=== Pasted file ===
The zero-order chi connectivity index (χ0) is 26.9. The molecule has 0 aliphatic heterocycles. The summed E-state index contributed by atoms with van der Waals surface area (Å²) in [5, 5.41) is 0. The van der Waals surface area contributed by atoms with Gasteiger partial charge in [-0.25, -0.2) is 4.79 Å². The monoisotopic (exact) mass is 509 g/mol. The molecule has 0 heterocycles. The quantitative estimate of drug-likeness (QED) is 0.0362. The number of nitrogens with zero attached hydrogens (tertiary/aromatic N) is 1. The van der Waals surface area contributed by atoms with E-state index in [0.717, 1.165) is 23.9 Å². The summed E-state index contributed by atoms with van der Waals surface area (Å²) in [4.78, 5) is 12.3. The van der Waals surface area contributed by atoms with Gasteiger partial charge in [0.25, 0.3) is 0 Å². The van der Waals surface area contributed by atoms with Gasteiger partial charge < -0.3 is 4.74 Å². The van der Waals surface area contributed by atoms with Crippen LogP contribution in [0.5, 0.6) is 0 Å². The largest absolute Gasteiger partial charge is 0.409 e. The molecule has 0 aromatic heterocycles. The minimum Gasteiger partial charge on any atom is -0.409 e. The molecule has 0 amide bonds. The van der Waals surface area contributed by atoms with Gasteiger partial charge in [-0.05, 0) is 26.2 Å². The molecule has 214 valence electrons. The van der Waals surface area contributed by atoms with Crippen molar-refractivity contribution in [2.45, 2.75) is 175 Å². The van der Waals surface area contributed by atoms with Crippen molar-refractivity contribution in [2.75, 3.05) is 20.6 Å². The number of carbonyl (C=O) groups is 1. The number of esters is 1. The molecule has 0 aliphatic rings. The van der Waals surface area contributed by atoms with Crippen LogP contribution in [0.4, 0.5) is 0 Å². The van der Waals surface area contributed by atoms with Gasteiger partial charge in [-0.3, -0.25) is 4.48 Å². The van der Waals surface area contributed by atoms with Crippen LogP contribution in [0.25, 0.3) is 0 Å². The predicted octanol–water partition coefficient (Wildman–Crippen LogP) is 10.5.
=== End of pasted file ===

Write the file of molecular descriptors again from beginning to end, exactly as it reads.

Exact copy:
The zero-order chi connectivity index (χ0) is 26.9. The molecule has 0 aliphatic heterocycles. The summed E-state index contributed by atoms with van der Waals surface area (Å²) in [5, 5.41) is 0. The van der Waals surface area contributed by atoms with Gasteiger partial charge in [-0.25, -0.2) is 4.79 Å². The monoisotopic (exact) mass is 509 g/mol. The molecule has 0 heterocycles. The quantitative estimate of drug-likeness (QED) is 0.0362. The number of nitrogens with zero attached hydrogens (tertiary/aromatic N) is 1. The van der Waals surface area contributed by atoms with E-state index in [0.717, 1.165) is 23.9 Å². The summed E-state index contributed by atoms with van der Waals surface area (Å²) in [4.78, 5) is 12.3. The van der Waals surface area contributed by atoms with Gasteiger partial charge in [0.25, 0.3) is 0 Å². The van der Waals surface area contributed by atoms with Gasteiger partial charge < -0.3 is 4.74 Å². The van der Waals surface area contributed by atoms with Crippen LogP contribution in [0.5, 0.6) is 0 Å². The largest absolute Gasteiger partial charge is 0.409 e. The molecule has 0 aromatic heterocycles. The minimum Gasteiger partial charge on any atom is -0.409 e. The molecule has 0 amide bonds. The van der Waals surface area contributed by atoms with Gasteiger partial charge in [-0.05, 0) is 26.2 Å². The molecule has 214 valence electrons. The van der Waals surface area contributed by atoms with Crippen molar-refractivity contribution in [2.45, 2.75) is 175 Å². The van der Waals surface area contributed by atoms with Crippen molar-refractivity contribution in [2.75, 3.05) is 20.6 Å². The number of carbonyl (C=O) groups is 1. The number of esters is 1. The molecule has 0 aliphatic rings. The van der Waals surface area contributed by atoms with Crippen LogP contribution in [0.4, 0.5) is 0 Å². The van der Waals surface area contributed by atoms with Gasteiger partial charge in [-0.3, -0.25) is 4.48 Å². The van der Waals surface area contributed by atoms with Crippen LogP contribution in [0.25, 0.3) is 0 Å². The predicted octanol–water partition coefficient (Wildman–Crippen LogP) is 10.5.